Cleaning clothes and COVID-19

Staff at both Rick’s and Tide use safety measures at their locations to reduce the risk of spread.

“We took different approaches on both sides. Again, our staff was wearing gloves, a mask, we had the protective shield as a barrier. But then once we had take the clothing we separated those, they were in there own batch. And so, that was one of the reasons that we decided to do it on site at one location. It really allowed us to control that process and to make sure that we took every precaution necessary to keep our staff safe and to make sure that it was all clean just by itself,” Noble said.

And they also offer curbside.

“We’ll come out if the customers call us or [if they ] honk their horn, we’ll run out and get their order.”

Tide Cleaners asks families to separate their clothes from those being washed to those being dry cleaned. Styer’s service will then pick up your trash bags (with your name in each) from your porch or doorstep and his staff with gloves and face masks will take care of the rest.

Styer shared some insight if customers prefer to clean their clothes at home.

“The hotter, the better,” Styer said. “I would say be cautious with your cleaning and clean everything with as hot of water as you can. It’s so new, the virus is so new, we do not know if cleaning actually kills the virus, but from what I’ve been told, is we’re about 90% sure because past viruses we had like H1N1, Swine Flu, all that, that has been proven to be killed in a proper [water] temperature, and dry cleaning as well.”

RELATED: Sanitize your clothes to help prevent illness

But some aren’t as fortunate to do their own cleaning at home and he says that for those people, the service works as an alternative to take care of their laundry.

Learn about what the CDC says you should do when cleaning and disinfecting your home.

Paycheck Protection Program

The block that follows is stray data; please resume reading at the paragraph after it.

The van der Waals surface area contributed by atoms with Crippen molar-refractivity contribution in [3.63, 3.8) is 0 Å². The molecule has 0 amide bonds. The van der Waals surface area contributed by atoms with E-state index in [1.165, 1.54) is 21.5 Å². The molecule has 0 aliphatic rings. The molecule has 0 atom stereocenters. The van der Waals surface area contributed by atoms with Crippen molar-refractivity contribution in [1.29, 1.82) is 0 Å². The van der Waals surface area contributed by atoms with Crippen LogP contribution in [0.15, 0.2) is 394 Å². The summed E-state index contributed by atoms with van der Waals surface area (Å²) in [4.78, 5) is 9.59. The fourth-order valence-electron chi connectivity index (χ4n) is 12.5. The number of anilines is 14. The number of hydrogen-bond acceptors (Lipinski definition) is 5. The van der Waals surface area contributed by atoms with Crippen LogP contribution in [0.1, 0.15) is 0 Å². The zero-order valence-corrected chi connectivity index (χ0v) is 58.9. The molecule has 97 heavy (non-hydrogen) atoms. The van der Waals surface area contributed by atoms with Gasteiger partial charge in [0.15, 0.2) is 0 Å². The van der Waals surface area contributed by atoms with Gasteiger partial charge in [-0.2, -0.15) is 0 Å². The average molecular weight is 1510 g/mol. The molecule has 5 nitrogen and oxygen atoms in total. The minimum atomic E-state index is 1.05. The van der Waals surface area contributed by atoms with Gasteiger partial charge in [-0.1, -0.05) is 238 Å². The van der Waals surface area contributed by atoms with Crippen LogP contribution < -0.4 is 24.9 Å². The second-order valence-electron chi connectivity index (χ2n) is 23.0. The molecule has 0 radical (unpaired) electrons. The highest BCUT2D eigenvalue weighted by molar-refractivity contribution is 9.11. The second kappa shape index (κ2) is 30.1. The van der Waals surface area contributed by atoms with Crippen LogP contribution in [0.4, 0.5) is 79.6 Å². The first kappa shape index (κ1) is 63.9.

Both Rick’s and Tide Cleaners received their Payroll Protection Program (PPP) loan on Friday, April 17. Styer was able to bring back 100% of his staff this past Monday. For Rick’s, Friday was the last day of their initial promotion and couldn’t have come at a better time.

“We were fortunate to receive funds,” Noble said. “It allowed us to re-open stores that we had originally closed once the shelter-in-place ordinance became effective.”

On March 25, Rick’s shut down several of their stores while keeping a few remaining open due to the loss of business. Just like Styer, the loan allowed Noble’s staff to start working again.

“That was the whole intention of the program that if you receive the money, you can then put your staff back to work, and it gets them on the payroll again and so, in turn that will help boost the economy and gets the people back into work.”

But not all have had success with the program, and Noble admits “it’s a little cloudy on how people are allowed to use it.”

“So the PPP, people are going through their primary bank and essentially that loan, you can call it a loan, it becomes forgivable so as long as you adhere to certain measures or certain things they require to do. So for example, 75% of that money that you receive has to go back to your employees through means of payroll, health insurance premiums, which we provide as well for our staff. You really have to be careful on how to allocate your funds. It’s not just money to start using for advertising or to decorate your stores.”

Noble made sure to allocate “the money specifically for rent to make sure that all of our rent gets paid, but primarily and more importantly, our staff – 75% of that goes directly to them.” He does think he’s “going to be at 100% staff in the next couple of weeks” as Rick’s begins to roll it out and customers start to come back into their stores.

Learn more about the PPP program and others at